The following commentary is produced monthly by Tom Kontos, Executive Vice-President, ADESA Analytical Services. ADESA is a leading provider of wholesale used vehicle auctions and ancillary remarketing services. As part of the KAR Auction Services family, ADESA works in collaboration with its sister company, Insurance Auto Auctions a leading salvage auto auction company, to provide insights, trends and highlights of the entire automotive auction industry.
October 2012 Kontos Kommentary
Average wholesale used vehicle prices reversed the general softening they have shown since Spring and rose significantly for the month, and though they remain down year-over-year, this was less so than in previous months. When looked at on a weekly basis during the month of October, prices were actually declining during the first half of the month, but more than made up for lost ground during the second half of the month. This indicates that dealers may have been responding to auction closings and anticipating supply shortages resulting from Superstorm Sandy. They therefore may have been searching and bidding more aggressively in-lane and online for vehicles as the storm approached and hit the east coast at the end of the month. This strong dealer demand was evident despite weakening retail used vehicle sales (though still stronger than last year) as stores closed and consumers braced themselves for the storm’s impact.
In reality, the loss of used vehicle supply from vehicles already in operation on the roads and streets in the affected areas is much greater than any loss of vehicles at dealer lots and auctions. As a result, replacement demand for new and used vehicles is likely to go up for a period of time, particularly in the Northeast corridor and especially in New Jersey. This will tend to support wholesale used vehicle values at a time when prices were anticipated to soften seasonally and cyclically between now and year-end. Nevertheless, these impacts should be limited in terms of severity, geography and timeframe in part because of the efficiency of the vehicle remarketing process itself.
According to ADESA Analytical Services’ monthly analysis of Wholesale Used Vehicle Prices by Vehicle Model Class1, wholesale used vehicle prices in October averaged $9,742 – up 2.0% compared to September and down a modest 1.4% relative to October 2011. Prices for trucks were up more than those for crossovers and cars, as they have already taken a hit from higher gas prices over the past few years. The OPENLANE US Market Index, which is based on data from the ADESA OPENLANE online marketplace, also rose by 2.0% month-over-month.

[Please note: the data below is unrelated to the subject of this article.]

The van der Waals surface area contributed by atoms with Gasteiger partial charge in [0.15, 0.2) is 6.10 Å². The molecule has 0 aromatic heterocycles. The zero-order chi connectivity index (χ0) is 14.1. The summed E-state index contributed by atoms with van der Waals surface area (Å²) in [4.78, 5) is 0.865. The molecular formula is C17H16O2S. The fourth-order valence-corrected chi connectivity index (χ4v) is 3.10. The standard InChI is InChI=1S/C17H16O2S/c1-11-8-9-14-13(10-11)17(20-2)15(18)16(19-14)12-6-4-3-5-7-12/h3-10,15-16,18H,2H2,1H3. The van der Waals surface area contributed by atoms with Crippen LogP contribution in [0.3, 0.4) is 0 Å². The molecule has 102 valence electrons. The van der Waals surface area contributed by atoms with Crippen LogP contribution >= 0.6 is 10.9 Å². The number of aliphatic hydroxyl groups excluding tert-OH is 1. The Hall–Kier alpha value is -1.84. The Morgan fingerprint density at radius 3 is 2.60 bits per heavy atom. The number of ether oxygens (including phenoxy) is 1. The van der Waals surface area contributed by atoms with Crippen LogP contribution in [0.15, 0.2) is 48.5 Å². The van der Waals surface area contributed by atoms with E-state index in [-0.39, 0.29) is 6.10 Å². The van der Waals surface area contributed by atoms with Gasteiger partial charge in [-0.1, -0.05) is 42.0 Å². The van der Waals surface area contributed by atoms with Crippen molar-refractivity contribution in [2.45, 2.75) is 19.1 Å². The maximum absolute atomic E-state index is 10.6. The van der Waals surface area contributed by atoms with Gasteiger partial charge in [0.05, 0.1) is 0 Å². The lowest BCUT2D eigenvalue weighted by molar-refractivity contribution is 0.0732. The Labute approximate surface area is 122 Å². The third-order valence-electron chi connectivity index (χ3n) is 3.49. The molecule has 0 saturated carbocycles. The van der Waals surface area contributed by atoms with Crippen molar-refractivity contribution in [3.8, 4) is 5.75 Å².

Prices for used vehicles remarketed by manufacturers fell by 0.2% month-over-month in October, but were up 2.2% year-over-year, indicating good absorption of off-rental program vehicles. Fleet/lease consignors experienced a 2.6% decrease in October, leaving prices down 0.7% year-over-year. Dealer consignors saw a 0.5% average price increase versus September, resulting in prices being down 0.9% versus October 2011.
Based on data from CNW Marketing/Research, retail used vehicle sales in October were down 11.7% year-over-year for franchised dealers and 14.0% for independent dealers, although on a year-over-year basis volumes were over 17% higher for both groups. October sales of certified used vehicles were down 5.3% month-over-month but up by 5.0% year-over-year based on data from Autodata.
1The analysis is based on nearly six million annual sales transactions from over 150 of the largest U.S. wholesale auto auctions, including those of ADESA as well as other auction companies. ADESA Analytical Services segregates these transactions to study trends by vehicle model class.
The views and analysis provided herein relate to the vehicle remarketing industry as a whole and may not relate directly to KAR Auction Services, Inc. The views and analysis are not the views of KAR Auction Services, its management or its subsidiaries; and their accuracy is not warranted. The statements contained in this report and statements that the company may make orally in connection with this report that are not historical facts are forward-looking statements. Words such as “should,” “may,” “will,” “anticipates,” “expects,” “intends,” “plans,” “believes,” “seeks,” “estimates,” “bode”, “promises”, “likely to” and similar expressions identify forward-looking statements. Forward-looking statements are subject to risks and uncertainties that could cause actual results to differ materially from the results projected, expressed or implied by the forward-looking statements. Factors that could cause or contribute to such differences include those matters disclosed in the company’s Securities and Exchange Commission filings. The company does not undertake any obligation to update any forward-looking statements.